So if you're reading this, you've either heard this elsewhere and are looking for confirmation,  or I've pointed you here via some other message or post. Yes, I have some news to confirm... I'm transsexual. My full coming out post is here and of course you are welcome to browse the rest of this blog if you want to see a bit of what I've been through on my journey. The good news is that my name change is now official and I'm transitioning to living full time as Naomi. To be honest I wish I'd done it sooner.

Part of the reason it took me so long to even begin the process of transition was my long time position at the school, and my enjoyment of teaching. For quite a time I thought that might be enough, that the satisfaction of teaching might carry me though my life without having to deal with the truth of who I was. But eventually time and the truth caught up with me.

To My Former Students

My enjoyment of my time with you may have delayed my transition, but I don't consider that a bad trade at all. I cared for all of you, and I enjoyed your various personalities, senses of humor, and learning styles. I got enormous satisfaction from helping you learn and watching you grow. I suppose you will have various reactions - some of you may be stunned, perhaps disgusted, maybe feel somehow betrayed... others may be (and have been) positive and accepting, supportive, even happy that someone they value has finally found a bit more peace for herself. Knowing all of you, I think that the latter group will far outnumber the former. I hope so, since I have fond and proud memories of you all.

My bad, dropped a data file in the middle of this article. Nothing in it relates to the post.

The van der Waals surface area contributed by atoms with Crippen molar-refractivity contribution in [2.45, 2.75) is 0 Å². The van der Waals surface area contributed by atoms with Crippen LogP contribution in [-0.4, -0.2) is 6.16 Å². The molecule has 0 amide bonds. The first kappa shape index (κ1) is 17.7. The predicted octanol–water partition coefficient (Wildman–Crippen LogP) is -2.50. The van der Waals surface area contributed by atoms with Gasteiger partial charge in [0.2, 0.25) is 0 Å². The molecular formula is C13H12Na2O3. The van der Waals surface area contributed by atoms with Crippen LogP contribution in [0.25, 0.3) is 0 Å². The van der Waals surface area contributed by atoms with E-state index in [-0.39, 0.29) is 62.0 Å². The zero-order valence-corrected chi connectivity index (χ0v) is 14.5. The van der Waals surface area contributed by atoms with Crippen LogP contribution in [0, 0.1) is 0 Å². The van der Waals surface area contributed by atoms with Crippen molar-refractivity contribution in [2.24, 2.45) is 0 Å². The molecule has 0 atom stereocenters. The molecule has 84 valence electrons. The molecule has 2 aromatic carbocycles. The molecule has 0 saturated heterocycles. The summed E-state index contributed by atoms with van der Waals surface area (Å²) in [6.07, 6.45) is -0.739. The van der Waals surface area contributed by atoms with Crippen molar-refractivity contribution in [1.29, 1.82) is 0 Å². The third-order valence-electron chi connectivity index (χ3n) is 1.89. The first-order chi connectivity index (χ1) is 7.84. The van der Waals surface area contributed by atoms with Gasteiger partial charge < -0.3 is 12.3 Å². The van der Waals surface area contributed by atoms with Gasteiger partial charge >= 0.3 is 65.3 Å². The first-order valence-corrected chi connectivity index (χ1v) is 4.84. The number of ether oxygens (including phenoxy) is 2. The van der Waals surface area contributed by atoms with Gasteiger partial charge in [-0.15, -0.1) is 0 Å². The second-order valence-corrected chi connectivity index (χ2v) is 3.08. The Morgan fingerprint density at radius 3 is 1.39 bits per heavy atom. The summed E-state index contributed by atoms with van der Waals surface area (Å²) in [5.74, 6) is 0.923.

To my old school and former colleagues

I suppose you, too, will have various reactions - probably also ranging from shock and disgust to being happy for me. Perhaps the latter group will even outnumber the former, I'm not sure.

I imagine that some of you may have now guessed that the reason I left teaching and the school (and the dog obedience world, for that matter) was to make this change. And I think it's pretty clear that it would have been orders of magnitude more difficult, if not impossible, to transition there. And I was extremely fortunate to land a cool job with a company and with people who are willing and able to support me as I make this change.

It's ungracious of me to admit it, but I didn't trust the school, neither as an institution nor as a community, to stand by me during such a risky and difficult time. That realization was very hard for me to take at the time. It felt like a betrayal as I realized that an institution I'd put so much of my life into, and a community I'd seen rally around so many others in tough times, would not be there for me. But it was probably a gift, now that I think of it, since it made it that much easier to seize opportunity when it arose. But please, for the sake of others there who are LGBT, don't stand on the wrong side of history too much longer.